I just now told you that the attention of Congress was called to the army. General Washington has written several letters acquainting Congress of the distressed circumstances of the army for want of provisions and particularly meat. They have several times lately, been without provisions for three or four days. They have even plundered the neighboring villages, and what will be the consequence of such a spirit in our army if it should prevail, may be easily conceived. You are sensible that the dependence is chiefly on the Eastern States for that kind of supply. Massachusetts has indeed been more punctural than the rest. The Commissary General has told me that the very existence of the army has been in a great measure owing to the industry and care of our Committee at Springfield. Yet even our supplies have not been equal to expectation. 597 head of cattle have been sent from Massachusetts to the army from the first of July to the seventh of September. About 200 to the posts at the Northward and about 200 to the French army, which last are not included in the supply required as our quota. Congress have pressingly called upon New Hampshire, Massachusetts and Connecticut for 1000 head weekly, less than which will not be more than sufficient for the immediate demands of the army. Our quota is 285 as you will see by a resolution forwarded by this express. Besides which, magazines must be laid up this winter for the army the next year. Indeed, my friend, we must make the utmost exertion in the great cause. It is now 12 o’clock, and the express will set off very early in the morning. I suppose our countrymen have by this time made choice of their Senators and Magistrates. I hope heaven has directed them to a choice that will do them honor. I cannot help feeling anxious to know whether they have united in a man for the governor, endowed with those virtues which should be characteristic of the first magistrate. Be pleased to let my much esteemed friend, Dr. Cooper, know that if he has written, I have not received a line from him since I left Boston. We suffer for want of such favors. In hope of receiving one from you,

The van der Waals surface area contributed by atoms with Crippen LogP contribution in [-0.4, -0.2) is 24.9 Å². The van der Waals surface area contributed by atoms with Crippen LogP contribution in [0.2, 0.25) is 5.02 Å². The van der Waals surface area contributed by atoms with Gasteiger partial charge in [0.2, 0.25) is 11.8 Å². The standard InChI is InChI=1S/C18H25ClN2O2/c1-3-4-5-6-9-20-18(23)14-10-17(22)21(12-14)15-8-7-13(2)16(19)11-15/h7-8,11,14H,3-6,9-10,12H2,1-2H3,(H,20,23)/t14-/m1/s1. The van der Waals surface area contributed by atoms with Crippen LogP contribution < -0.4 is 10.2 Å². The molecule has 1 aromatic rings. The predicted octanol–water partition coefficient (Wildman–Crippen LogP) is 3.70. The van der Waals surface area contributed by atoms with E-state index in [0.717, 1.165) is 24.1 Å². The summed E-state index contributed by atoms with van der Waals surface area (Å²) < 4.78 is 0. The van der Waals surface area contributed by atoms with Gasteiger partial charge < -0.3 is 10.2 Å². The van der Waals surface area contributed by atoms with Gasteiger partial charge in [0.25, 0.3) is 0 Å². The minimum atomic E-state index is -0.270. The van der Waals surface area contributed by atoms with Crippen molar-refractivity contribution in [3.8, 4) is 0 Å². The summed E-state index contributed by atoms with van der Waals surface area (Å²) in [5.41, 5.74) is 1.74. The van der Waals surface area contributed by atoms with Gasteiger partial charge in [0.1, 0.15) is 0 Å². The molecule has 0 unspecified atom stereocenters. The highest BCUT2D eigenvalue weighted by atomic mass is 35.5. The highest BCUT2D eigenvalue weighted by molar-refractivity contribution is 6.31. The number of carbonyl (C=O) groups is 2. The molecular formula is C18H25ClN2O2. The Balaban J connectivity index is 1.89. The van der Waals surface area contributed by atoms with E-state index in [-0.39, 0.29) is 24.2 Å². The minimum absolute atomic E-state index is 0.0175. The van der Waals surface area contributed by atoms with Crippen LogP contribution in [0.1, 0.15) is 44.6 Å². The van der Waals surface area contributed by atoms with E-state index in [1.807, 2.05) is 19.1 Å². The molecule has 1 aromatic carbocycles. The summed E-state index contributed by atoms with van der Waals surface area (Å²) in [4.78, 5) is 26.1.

I remain very affectionately yours,
TO MRS. ADAMS.
[Ms., Samuel Adams Papers, Lenox Library.]
Philadelphia Sept 19 1780